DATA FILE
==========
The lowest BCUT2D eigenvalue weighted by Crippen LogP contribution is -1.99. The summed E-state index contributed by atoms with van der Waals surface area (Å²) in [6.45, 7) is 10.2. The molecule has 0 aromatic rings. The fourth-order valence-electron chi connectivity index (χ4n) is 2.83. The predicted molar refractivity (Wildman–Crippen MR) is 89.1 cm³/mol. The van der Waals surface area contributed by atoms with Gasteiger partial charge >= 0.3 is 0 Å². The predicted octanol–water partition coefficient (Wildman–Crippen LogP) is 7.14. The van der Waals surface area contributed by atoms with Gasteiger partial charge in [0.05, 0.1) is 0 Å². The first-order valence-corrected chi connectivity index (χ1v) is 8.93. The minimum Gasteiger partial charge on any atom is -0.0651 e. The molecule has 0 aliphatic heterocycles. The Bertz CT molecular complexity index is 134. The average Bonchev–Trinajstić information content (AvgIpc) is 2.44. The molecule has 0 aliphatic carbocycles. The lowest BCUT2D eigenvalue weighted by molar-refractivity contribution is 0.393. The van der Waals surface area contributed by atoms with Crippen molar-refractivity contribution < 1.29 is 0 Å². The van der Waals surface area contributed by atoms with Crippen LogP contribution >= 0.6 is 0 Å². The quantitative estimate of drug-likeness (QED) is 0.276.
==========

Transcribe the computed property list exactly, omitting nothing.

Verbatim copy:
The lowest BCUT2D eigenvalue weighted by Crippen LogP contribution is -1.99. The summed E-state index contributed by atoms with van der Waals surface area (Å²) in [6.45, 7) is 10.2. The molecule has 0 aromatic rings. The fourth-order valence-electron chi connectivity index (χ4n) is 2.83. The predicted molar refractivity (Wildman–Crippen MR) is 89.1 cm³/mol. The van der Waals surface area contributed by atoms with Gasteiger partial charge >= 0.3 is 0 Å². The predicted octanol–water partition coefficient (Wildman–Crippen LogP) is 7.14. The van der Waals surface area contributed by atoms with Gasteiger partial charge in [0.05, 0.1) is 0 Å². The first-order valence-corrected chi connectivity index (χ1v) is 8.93. The minimum Gasteiger partial charge on any atom is -0.0651 e. The molecule has 0 aliphatic heterocycles. The Bertz CT molecular complexity index is 134. The average Bonchev–Trinajstić information content (AvgIpc) is 2.44. The molecule has 0 aliphatic carbocycles. The lowest BCUT2D eigenvalue weighted by molar-refractivity contribution is 0.393. The van der Waals surface area contributed by atoms with Crippen molar-refractivity contribution < 1.29 is 0 Å². The van der Waals surface area contributed by atoms with Crippen LogP contribution >= 0.6 is 0 Å². The quantitative estimate of drug-likeness (QED) is 0.276.